I’ve been thinking about how incredibly fragile our reality is. I’m not talking about the reality of the entire world, or the stuff on television, but rather that little puddle of life each of us creates for ourselves.
We each weave our own unique reality—a web consisting of our beliefs, perceptions, preferences, fears and experiences. It is held together by our personal interpretation of the world around us, and is as unique as each of us.
I used to believe that I could be the captain of my own ship, and that I would control its course, but I’ve come to learn that events over which I have absolutely no control, can alter, redesign and redefine the parameters of my life.
It’s the phone call at 2:14 a.m.
It’s the knock on the door—the messenger of tragedy.
It’s a skipped heartbeat, a missed signal, or the raspy, shaking, too-soft voice, sagging under a burden of deep sorrow.
How can we protect ourselves, and our secure little realities, from the harbingers of change and that haunting, empty feeling of loss?
In most cases we can’t. I guess we might try to not pay attention to it, pretending everything is the same, but, really, who do we fool? If your house is built on shifting sand, sooner or later, you’re going to need a shovel and a realtor
Life comes with lumps—there’s no need trying to hide it or deny it.
All too often, it the lumps in our lives have a tendency to ripple outward and disturb the tranquility of the lives of those around us. Our turmoil contaminates their serenity and damages their fragile web.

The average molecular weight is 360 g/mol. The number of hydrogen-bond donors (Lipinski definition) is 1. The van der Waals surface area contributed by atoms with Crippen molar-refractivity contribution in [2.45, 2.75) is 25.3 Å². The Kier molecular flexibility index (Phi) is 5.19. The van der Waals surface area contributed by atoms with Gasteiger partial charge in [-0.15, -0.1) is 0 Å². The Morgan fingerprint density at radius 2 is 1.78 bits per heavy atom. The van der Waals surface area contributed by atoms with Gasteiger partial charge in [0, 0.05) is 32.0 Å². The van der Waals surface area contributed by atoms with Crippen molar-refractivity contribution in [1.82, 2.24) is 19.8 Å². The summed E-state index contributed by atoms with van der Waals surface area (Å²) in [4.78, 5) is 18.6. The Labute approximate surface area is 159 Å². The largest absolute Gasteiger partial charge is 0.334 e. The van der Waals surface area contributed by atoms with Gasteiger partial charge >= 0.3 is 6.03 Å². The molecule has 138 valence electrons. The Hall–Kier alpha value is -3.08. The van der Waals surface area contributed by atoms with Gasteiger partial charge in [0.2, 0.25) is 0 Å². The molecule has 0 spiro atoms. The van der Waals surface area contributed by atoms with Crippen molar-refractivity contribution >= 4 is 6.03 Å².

In the end, I think there are only two things we can do to survive the storms. First, I’m thinking we’ve gotta develop and perfect the art of rolling with the punches. Life isn’t for cowards, and developing a few emotional calluses can go a long way towards smoothing out some of the bumps.
The second is that we need to try hard—very, very hard—to insure that our ripples and storms don’t interrupt the tranquility of the realities of those around us. Sometimes, the magnitude of the storm cannot be controlled, and we will need the help and hope of others. Such is the cost of friendship and family.
Life will hand each of us some difficult and tragic burdens, but contrary to the old saying, I’m thinking misery doesn’t necessarily love company. True, we all need the help and support of others, but I’ve think that in most cases, we’ve each been given the strength and courage to shoulder our share of the load.
Our reality, as fragile and elusive as a whispered promise, is always at risk, but it is ours, and ours alone.